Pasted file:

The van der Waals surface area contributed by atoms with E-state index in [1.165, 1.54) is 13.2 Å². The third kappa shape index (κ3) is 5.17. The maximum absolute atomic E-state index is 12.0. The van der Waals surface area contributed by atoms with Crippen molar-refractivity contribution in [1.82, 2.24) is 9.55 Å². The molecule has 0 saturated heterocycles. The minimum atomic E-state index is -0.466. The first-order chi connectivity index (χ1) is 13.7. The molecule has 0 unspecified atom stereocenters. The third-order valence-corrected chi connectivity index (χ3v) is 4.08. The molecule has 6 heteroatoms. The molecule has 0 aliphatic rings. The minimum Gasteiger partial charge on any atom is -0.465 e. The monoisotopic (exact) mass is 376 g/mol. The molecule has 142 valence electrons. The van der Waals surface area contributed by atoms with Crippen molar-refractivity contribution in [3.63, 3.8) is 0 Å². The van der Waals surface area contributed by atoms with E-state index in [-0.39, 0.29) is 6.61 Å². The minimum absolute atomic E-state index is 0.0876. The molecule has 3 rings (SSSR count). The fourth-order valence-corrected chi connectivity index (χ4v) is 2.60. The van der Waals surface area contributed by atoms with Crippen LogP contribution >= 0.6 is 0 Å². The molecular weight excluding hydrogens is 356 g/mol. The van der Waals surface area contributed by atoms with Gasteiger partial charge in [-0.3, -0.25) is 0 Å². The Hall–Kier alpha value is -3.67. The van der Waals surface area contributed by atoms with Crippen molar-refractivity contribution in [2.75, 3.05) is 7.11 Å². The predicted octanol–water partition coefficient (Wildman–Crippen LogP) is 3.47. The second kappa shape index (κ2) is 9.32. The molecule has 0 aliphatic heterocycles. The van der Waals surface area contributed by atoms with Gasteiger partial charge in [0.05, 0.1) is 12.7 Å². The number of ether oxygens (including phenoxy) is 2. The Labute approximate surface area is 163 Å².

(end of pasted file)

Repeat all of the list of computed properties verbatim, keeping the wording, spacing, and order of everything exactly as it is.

The van der Waals surface area contributed by atoms with E-state index in [1.165, 1.54) is 13.2 Å². The third kappa shape index (κ3) is 5.17. The maximum absolute atomic E-state index is 12.0. The van der Waals surface area contributed by atoms with Crippen molar-refractivity contribution in [1.82, 2.24) is 9.55 Å². The molecule has 0 saturated heterocycles. The minimum atomic E-state index is -0.466. The first-order chi connectivity index (χ1) is 13.7. The molecule has 0 unspecified atom stereocenters. The third-order valence-corrected chi connectivity index (χ3v) is 4.08. The molecule has 6 heteroatoms. The molecule has 0 aliphatic rings. The minimum Gasteiger partial charge on any atom is -0.465 e. The monoisotopic (exact) mass is 376 g/mol. The molecule has 142 valence electrons. The van der Waals surface area contributed by atoms with Crippen molar-refractivity contribution in [3.63, 3.8) is 0 Å². The van der Waals surface area contributed by atoms with E-state index in [-0.39, 0.29) is 6.61 Å². The minimum absolute atomic E-state index is 0.0876. The molecule has 3 rings (SSSR count). The fourth-order valence-corrected chi connectivity index (χ4v) is 2.60. The van der Waals surface area contributed by atoms with Crippen LogP contribution >= 0.6 is 0 Å². The molecular weight excluding hydrogens is 356 g/mol. The van der Waals surface area contributed by atoms with Gasteiger partial charge in [-0.3, -0.25) is 0 Å². The Hall–Kier alpha value is -3.67. The van der Waals surface area contributed by atoms with Crippen molar-refractivity contribution in [2.75, 3.05) is 7.11 Å². The predicted octanol–water partition coefficient (Wildman–Crippen LogP) is 3.47. The second kappa shape index (κ2) is 9.32. The molecule has 0 aliphatic heterocycles. The van der Waals surface area contributed by atoms with Gasteiger partial charge in [0.05, 0.1) is 12.7 Å². The number of ether oxygens (including phenoxy) is 2. The Labute approximate surface area is 163 Å².